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3 lessons from the Smart Energy Decisions 2018 Innovation Summit

April 4, 2018

By Leah Simmet

The 2018 Innovation Summit, organized by Smart Energy Decisions, provided ample evidence that sustainability remains a core part of the mission for leading corporations around the world.

Corporations are going all the way

Major corporate players like Toyota, Goldman Sachs, Equinix, and more are now pushing for entirely sustainable facilities and consumer products, which may challenge others to do the same. As Smart Energy Decisions notes on its blog, one of the prongs of Toyota’s six-point 2050 environmental challenge is to reduce CO2 emissions from vehicles by 90% and eliminate emissions from its manufacturing processes altogether. And that’s just the beginning.

At the conference, Toyota general manager Robin Haugen explained this move as a way for the company to be more in tune with nature. But there’s solid evidence that many companies are reaping major business benefits from pushing the sustainability envelope.

Reaping the business benefits of sustainability

Goldman Sachs manages over 10 million square feet of real estate around the world and is pushing its portfolio to be carbon neutral by 2020. The way that real estate is being used today is laying the groundwork for this challenge. An analysis of how employees use space revealed a current desire to work more collaboratively than in previous generations, which has helped the company reorganize its real estate footprint. By moving employees from five older, energy-intensive buildings to one new, efficient building the company reduced energy use by 40%.

Data center and colocation provider Equinix is seeing major operational cost savings on its journey toward 100% renewable energy. Although data centers are known for being among the most intensive energy users, the firm has embraced a range of alternative power solutions as part of its commitment to RE100, the corporate challenge to commit to 100% renewable power.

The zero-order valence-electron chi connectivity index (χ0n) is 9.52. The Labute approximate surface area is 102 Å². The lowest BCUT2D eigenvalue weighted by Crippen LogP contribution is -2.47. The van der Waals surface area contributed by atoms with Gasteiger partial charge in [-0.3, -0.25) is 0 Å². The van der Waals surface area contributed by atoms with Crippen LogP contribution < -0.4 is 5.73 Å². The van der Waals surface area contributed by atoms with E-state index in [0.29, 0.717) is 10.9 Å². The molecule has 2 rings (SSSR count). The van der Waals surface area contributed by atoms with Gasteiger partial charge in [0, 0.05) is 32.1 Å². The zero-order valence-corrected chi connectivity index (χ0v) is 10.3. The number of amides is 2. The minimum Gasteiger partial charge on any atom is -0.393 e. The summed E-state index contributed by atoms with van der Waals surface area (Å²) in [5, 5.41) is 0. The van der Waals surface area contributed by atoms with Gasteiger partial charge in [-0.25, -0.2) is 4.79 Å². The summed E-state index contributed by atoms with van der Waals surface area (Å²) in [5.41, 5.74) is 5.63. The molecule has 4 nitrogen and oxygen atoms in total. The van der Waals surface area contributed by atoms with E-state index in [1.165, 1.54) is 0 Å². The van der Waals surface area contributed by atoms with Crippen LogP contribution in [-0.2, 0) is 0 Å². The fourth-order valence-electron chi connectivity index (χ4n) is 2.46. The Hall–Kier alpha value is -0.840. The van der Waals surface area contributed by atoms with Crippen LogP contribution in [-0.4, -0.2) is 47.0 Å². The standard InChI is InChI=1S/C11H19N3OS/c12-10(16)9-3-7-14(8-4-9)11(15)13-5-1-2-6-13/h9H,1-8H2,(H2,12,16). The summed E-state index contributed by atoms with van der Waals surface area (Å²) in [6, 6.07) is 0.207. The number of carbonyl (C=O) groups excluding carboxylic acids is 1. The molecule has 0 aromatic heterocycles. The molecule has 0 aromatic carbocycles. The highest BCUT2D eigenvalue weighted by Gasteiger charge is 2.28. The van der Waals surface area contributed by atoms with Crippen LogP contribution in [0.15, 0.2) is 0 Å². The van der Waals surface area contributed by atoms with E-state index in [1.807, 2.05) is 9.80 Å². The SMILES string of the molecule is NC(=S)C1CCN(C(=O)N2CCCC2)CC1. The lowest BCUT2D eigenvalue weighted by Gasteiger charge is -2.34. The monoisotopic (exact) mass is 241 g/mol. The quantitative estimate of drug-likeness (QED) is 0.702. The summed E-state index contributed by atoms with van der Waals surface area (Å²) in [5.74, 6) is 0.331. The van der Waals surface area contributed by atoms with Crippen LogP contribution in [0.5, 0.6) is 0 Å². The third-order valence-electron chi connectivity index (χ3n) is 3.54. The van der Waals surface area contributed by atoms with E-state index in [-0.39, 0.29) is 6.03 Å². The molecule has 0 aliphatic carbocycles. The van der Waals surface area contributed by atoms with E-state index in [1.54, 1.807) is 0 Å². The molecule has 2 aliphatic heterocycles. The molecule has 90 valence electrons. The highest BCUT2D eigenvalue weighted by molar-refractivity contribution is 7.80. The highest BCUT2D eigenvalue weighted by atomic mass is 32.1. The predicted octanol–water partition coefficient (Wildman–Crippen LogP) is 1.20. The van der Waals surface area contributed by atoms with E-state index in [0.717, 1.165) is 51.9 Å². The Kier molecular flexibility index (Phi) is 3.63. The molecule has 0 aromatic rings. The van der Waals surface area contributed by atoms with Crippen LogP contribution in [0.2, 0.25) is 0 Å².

Having reached the halfway point on this journey at the end of 2017, Equinix has already achieved operational savings of $54 million since 2011, and is forecasting annual savings of $32 million once the 100% target is met.

The push and pull on corporate action

What makes these journeys more notable is that after years of federal support for renewable energy programs, corporations are finding less legislative support and are still targeting and achieving these savings. As Yvonne McIntyre, Vice President of Federal Legislative Affairs for Calpine Corporation, commented during the summit, state and local governments continue to push for use of renewable power and are likely to remain the chief driver of this transition. Now this push is coupled with a pull from corporate leaders who have committed to high levels of renewable power and are encouraging other companies to lead with them.

While federal climate change policy may still be evolving, many corporations have decided the conversation is over and energy efficiency and renewable energy are the next logical steps of development.

Leah Simmet

Leah is a sustainability professional with eight years of experience in business development, project management, and stakeholder engagement. With a legal education and business background Leah is a strong communicator with a passion for building relationships and working within cross-functional teams to drive change and timely achieve project deliverables.